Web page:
That

    > Our project of installing the new boiler in the

    > "Mansion" is finally complete. The owner wanted

    > a system that fit with the age and character of

    > the home, and, well that's what we tried to do.

    > I think it turned out well.

    >

    > Everything was

    > piped in iron, with the water feed to the system

    > and expansion tank piped in brass. Rising stem

    > gates, gate valves for boiler drains, even

    > numbered brass valve tags.

    >

    > We kept the old 4"

    > lever-style shut-off valve on the main supply and

    > re-installed the original motor with new pulleys

    > and cables, just like its old coal days.

    >

    > I

    > wanted the housekeeping pad, and it only seemed

    > natural to tile it, and add a threshold with a

    > floor drain in the center.

    >

    > The customer loves

    > old gauges, and donated some he had collected

    > over the years. A local wholesaler had some NOS

    > temperature gauges that completed the

    > look.

    >

    > All modern componets, auto-fill, zone

    > relays, etc, were mounted in another room, out of

    > sight.

    >

    > It's piped with the house and radiators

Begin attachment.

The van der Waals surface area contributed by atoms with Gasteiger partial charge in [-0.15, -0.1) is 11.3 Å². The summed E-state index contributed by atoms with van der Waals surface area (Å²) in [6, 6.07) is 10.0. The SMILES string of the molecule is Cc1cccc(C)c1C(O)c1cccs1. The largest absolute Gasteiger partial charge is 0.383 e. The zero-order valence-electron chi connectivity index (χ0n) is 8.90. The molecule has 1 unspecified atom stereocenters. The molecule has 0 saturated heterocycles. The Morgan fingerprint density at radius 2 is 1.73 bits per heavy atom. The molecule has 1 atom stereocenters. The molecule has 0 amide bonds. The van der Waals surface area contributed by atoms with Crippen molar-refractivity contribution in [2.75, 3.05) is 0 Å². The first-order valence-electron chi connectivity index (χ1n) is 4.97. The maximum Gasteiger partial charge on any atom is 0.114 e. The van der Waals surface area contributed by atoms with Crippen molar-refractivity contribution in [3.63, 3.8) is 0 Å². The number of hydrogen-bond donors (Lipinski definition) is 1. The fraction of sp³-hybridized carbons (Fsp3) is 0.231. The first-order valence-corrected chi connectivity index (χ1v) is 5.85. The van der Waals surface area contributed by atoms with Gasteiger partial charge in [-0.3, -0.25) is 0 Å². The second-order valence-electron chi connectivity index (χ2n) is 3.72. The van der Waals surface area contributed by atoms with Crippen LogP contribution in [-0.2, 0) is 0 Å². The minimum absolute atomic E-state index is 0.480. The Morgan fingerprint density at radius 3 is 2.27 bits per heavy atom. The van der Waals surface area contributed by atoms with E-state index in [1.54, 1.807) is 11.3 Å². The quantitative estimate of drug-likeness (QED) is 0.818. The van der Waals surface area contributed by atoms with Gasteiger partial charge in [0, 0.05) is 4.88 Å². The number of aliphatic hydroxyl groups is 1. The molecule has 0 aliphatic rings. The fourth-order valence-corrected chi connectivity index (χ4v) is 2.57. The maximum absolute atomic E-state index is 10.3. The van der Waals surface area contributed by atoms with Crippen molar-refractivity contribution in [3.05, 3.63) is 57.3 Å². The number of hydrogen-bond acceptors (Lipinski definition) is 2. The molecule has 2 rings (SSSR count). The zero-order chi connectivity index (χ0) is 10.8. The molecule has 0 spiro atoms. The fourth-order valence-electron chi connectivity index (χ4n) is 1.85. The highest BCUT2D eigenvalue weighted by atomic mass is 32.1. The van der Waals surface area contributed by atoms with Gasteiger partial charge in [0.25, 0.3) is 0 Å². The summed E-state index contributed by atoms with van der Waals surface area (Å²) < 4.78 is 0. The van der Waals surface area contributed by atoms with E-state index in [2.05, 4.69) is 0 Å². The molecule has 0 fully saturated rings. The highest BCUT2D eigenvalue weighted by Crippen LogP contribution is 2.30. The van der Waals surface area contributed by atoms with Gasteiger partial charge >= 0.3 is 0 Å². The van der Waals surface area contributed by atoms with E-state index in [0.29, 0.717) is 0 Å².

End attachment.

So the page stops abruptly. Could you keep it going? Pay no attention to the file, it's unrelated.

> as the 'Primary' loop, and the boiler as the

    > 'secondary'. A thermostatic three-way tee gives

    > low-temp protection, and a two-stage thermostat

    > provides for constant circulation. The numbers

    > are beautiful. The third pump is for the

    > indirect tank, installed outside the room.

    >

    > It

    > was a lot of fun, but do I ever have an

    > appreciation for those 'dead men' who worked

    > every day of their trade with screwed steel

    > pipe!

    >

    > Tim

    >

    > _A

    > HREF="http://www.heatinghelp.com/getListed.cfm?id=

    > 93&Step=30"_To Learn More About This Contractor,

    > Click Here to Visit Their Ad in "Find A

    > Contractor"_/A_





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    All Steamed Up, Inc.
    Towson, MD, USA
    Steam, Vapor & Hot-Water Heating Specialists
    Oil & Gas Burner Service
    Consulting
  • Steamhead
    Steamhead Member Posts: 16,727
    All Steamed Up, Inc.
    Towson, MD, USA
    Steam, Vapor & Hot-Water Heating Specialists
    Oil & Gas Burner Service
    Consulting
  • Paul Pollets
    Paul Pollets Member Posts: 3,656
    What happened?

    To the electric water heater?? Nice Job!! Give Tom my regards!! Paul

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  • Mark Lee
    Mark Lee Member Posts: 6
    Thanks,

    for all the positive feed-back. A lot of our work is done in a vacuum, so it's nice to have a place to showcase a project now and then.

    The push-button switches were supplied by the owner. I'm not sure where he got them, but he is installing them through-out his home. They are a nice touch for the pumps.

    The pump cradles are 1/2" floor flanges, 1/2" nipples, and a 1/2" coupling we welded onto part of a two-hole steel pipe bracket.

    The ground work was labor intensive, but no way did I want conduit coming down from the ceiling. To do the layout, I mocked up the complete system on the floor to get all the measurements.

    A lot of work, but when I see the end result, worth it.

    Tim